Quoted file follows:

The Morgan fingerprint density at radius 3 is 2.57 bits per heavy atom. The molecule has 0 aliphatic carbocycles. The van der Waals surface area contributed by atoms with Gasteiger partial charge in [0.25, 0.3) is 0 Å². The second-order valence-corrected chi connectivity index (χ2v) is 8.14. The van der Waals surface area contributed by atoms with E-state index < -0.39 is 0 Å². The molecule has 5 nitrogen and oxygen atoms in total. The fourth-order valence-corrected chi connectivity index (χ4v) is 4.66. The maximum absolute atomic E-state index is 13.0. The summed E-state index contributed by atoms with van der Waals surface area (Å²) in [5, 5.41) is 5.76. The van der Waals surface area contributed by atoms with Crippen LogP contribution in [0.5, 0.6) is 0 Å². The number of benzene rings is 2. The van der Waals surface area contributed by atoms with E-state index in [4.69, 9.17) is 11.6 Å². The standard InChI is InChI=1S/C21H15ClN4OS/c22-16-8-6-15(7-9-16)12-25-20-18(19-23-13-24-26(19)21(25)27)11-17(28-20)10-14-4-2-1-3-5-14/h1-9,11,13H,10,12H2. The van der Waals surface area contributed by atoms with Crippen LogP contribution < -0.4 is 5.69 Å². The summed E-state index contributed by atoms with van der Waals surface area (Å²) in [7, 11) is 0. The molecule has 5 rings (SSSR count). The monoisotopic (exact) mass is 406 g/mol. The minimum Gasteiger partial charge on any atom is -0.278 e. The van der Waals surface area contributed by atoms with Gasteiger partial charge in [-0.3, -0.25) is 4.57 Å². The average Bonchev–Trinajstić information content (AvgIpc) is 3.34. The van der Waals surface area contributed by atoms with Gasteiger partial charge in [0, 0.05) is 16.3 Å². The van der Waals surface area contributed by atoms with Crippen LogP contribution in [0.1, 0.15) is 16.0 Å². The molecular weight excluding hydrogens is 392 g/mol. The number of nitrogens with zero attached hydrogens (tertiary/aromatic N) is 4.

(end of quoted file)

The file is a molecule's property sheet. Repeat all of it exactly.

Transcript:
The Morgan fingerprint density at radius 3 is 2.57 bits per heavy atom. The molecule has 0 aliphatic carbocycles. The van der Waals surface area contributed by atoms with Gasteiger partial charge in [0.25, 0.3) is 0 Å². The second-order valence-corrected chi connectivity index (χ2v) is 8.14. The van der Waals surface area contributed by atoms with E-state index < -0.39 is 0 Å². The molecule has 5 nitrogen and oxygen atoms in total. The fourth-order valence-corrected chi connectivity index (χ4v) is 4.66. The maximum absolute atomic E-state index is 13.0. The summed E-state index contributed by atoms with van der Waals surface area (Å²) in [5, 5.41) is 5.76. The van der Waals surface area contributed by atoms with Crippen LogP contribution in [0.5, 0.6) is 0 Å². The number of benzene rings is 2. The van der Waals surface area contributed by atoms with E-state index in [4.69, 9.17) is 11.6 Å². The standard InChI is InChI=1S/C21H15ClN4OS/c22-16-8-6-15(7-9-16)12-25-20-18(19-23-13-24-26(19)21(25)27)11-17(28-20)10-14-4-2-1-3-5-14/h1-9,11,13H,10,12H2. The van der Waals surface area contributed by atoms with Crippen LogP contribution < -0.4 is 5.69 Å². The summed E-state index contributed by atoms with van der Waals surface area (Å²) in [7, 11) is 0. The molecule has 5 rings (SSSR count). The monoisotopic (exact) mass is 406 g/mol. The minimum Gasteiger partial charge on any atom is -0.278 e. The van der Waals surface area contributed by atoms with Gasteiger partial charge in [-0.3, -0.25) is 4.57 Å². The average Bonchev–Trinajstić information content (AvgIpc) is 3.34. The van der Waals surface area contributed by atoms with Gasteiger partial charge in [0, 0.05) is 16.3 Å². The van der Waals surface area contributed by atoms with Crippen LogP contribution in [0.1, 0.15) is 16.0 Å². The molecular weight excluding hydrogens is 392 g/mol. The number of nitrogens with zero attached hydrogens (tertiary/aromatic N) is 4.